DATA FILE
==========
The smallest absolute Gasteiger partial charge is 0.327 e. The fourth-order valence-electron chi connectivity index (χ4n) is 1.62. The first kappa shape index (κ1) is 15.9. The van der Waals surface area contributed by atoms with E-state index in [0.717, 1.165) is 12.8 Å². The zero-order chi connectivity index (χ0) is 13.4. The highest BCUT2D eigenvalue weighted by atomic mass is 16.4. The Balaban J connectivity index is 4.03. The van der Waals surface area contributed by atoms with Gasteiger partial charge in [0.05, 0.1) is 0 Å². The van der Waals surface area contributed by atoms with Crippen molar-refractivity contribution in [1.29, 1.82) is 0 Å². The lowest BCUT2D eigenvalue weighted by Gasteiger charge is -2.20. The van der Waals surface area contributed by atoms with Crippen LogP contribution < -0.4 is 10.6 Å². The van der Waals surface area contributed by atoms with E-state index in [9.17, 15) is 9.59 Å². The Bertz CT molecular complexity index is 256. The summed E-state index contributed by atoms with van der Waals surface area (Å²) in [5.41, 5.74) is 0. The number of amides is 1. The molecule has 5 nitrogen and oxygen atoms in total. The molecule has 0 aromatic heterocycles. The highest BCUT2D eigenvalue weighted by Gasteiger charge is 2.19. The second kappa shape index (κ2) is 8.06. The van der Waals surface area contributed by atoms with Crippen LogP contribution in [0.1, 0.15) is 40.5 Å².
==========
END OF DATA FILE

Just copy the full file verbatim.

The smallest absolute Gasteiger partial charge is 0.327 e. The fourth-order valence-electron chi connectivity index (χ4n) is 1.62. The first kappa shape index (κ1) is 15.9. The van der Waals surface area contributed by atoms with E-state index in [0.717, 1.165) is 12.8 Å². The zero-order chi connectivity index (χ0) is 13.4. The highest BCUT2D eigenvalue weighted by atomic mass is 16.4. The Balaban J connectivity index is 4.03. The van der Waals surface area contributed by atoms with Gasteiger partial charge in [0.05, 0.1) is 0 Å². The van der Waals surface area contributed by atoms with Crippen molar-refractivity contribution in [1.29, 1.82) is 0 Å². The lowest BCUT2D eigenvalue weighted by Gasteiger charge is -2.20. The van der Waals surface area contributed by atoms with Crippen LogP contribution < -0.4 is 10.6 Å². The van der Waals surface area contributed by atoms with E-state index in [9.17, 15) is 9.59 Å². The Bertz CT molecular complexity index is 256. The summed E-state index contributed by atoms with van der Waals surface area (Å²) in [5.41, 5.74) is 0. The number of amides is 1. The molecule has 5 nitrogen and oxygen atoms in total. The molecule has 0 aromatic heterocycles. The highest BCUT2D eigenvalue weighted by Gasteiger charge is 2.19. The second kappa shape index (κ2) is 8.06. The van der Waals surface area contributed by atoms with Crippen LogP contribution in [0.1, 0.15) is 40.5 Å².